I'm deeply perturbed by the Kim Davis situation. I've been trying not to blog about it. I've been hoping that Rachel Held Evans would blog about it. I've been checking to see if Jen Hatmaker has blogged about it. Tonight, I thought: Sarah Bessey! Maybe she's blogged about it! But none of these thinkers I respect have blogged about it, to date, and given me the easy way out that's called the "facebook share." And to those of you in my very real life who will be deeply embarrassed by the way I think, I'm sorry(ish), but I'm going to have to blog about Kim Davis.
I respect Kim Davis's religious beliefs; I do, and understand them. As I've written before, I grew up Independent Fundamental Missionary Baptist, and I'm a member of a Southern Baptist church, today: not because I agree with everything my fellow members think (or say, or Lord help, post on facebook), but because I'm generally able to focus on the beliefs we hold in common. We have more in common than not.
I respect and understand Kim Davis's not wanting her name on the marriage certificates of same-sex couples. And given both her religious beliefs and her job responsibilities, I think she should resign. In fact, I will go so far as to say I think the Christian thing for her to do is resign.
Not everyone is this country is a Christian, and since we have freedom of and from religion, (s)he shouldn't be expected to conduct himself or herself as one. Furthermore, not all Christians hold the same religious beliefs; differing belief systems are permissible within the confines of the law. Honestly? I think God prefers freedom of and from religion...else He would've withheld free will and made us automatic followers. Jesus spoke in parables not so that everyone would understand, but so that some people wouldn't. This concept makes us uncomfortable, but it can't be denied, as it's written out in Jesus's own words.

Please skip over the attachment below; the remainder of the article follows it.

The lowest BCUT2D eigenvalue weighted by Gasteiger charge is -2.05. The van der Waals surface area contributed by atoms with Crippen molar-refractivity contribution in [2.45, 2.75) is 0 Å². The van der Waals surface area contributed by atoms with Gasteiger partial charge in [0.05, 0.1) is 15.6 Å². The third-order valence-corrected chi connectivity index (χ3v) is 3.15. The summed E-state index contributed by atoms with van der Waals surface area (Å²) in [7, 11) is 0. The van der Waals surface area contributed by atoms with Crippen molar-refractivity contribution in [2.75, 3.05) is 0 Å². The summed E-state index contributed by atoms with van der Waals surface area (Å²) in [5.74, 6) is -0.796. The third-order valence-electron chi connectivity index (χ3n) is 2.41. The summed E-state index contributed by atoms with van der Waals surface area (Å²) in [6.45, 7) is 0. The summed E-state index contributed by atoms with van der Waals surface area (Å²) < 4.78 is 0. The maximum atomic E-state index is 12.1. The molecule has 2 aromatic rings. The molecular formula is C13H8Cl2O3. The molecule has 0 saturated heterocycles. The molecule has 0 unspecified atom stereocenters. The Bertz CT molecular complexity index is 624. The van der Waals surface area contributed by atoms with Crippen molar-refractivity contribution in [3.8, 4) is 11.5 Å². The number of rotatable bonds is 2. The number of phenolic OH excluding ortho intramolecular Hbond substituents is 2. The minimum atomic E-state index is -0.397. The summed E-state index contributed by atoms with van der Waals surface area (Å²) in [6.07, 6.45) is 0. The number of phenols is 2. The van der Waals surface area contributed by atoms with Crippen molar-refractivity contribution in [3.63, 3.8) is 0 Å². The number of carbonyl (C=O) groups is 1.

What would Jesus say to Kim Davis? Well, I think He would express His love to her; I do. I think He would tell her to trust Him: to give up her 80K/year position in order to follow her conscience. I think He would remind her that God feeds the birds, arrays the lilies, and clothes the grass of the field (Matthew 6). I think He would promise to provide for her. Perhaps He would point to these words of Paul the Apostle:
The law is the law. If one works as an officer of the law she should be willing to fulfill her responsibilities under the law. If she cannot in good conscience do that, she should resign.
Kim Davis is concerned about her name and how it's being used. I'm concerned, in this situation, about God's name and how it's being used. Because truthfully, every time Kim Davis infringes upon the legal rights of unsaved people in the name of God, they are sure to become less interested in ever coming to know Him. And it just seems kinder to befuddle someone with the parabolic words of Jesus than the praise and worship of a defiant Kentuckian.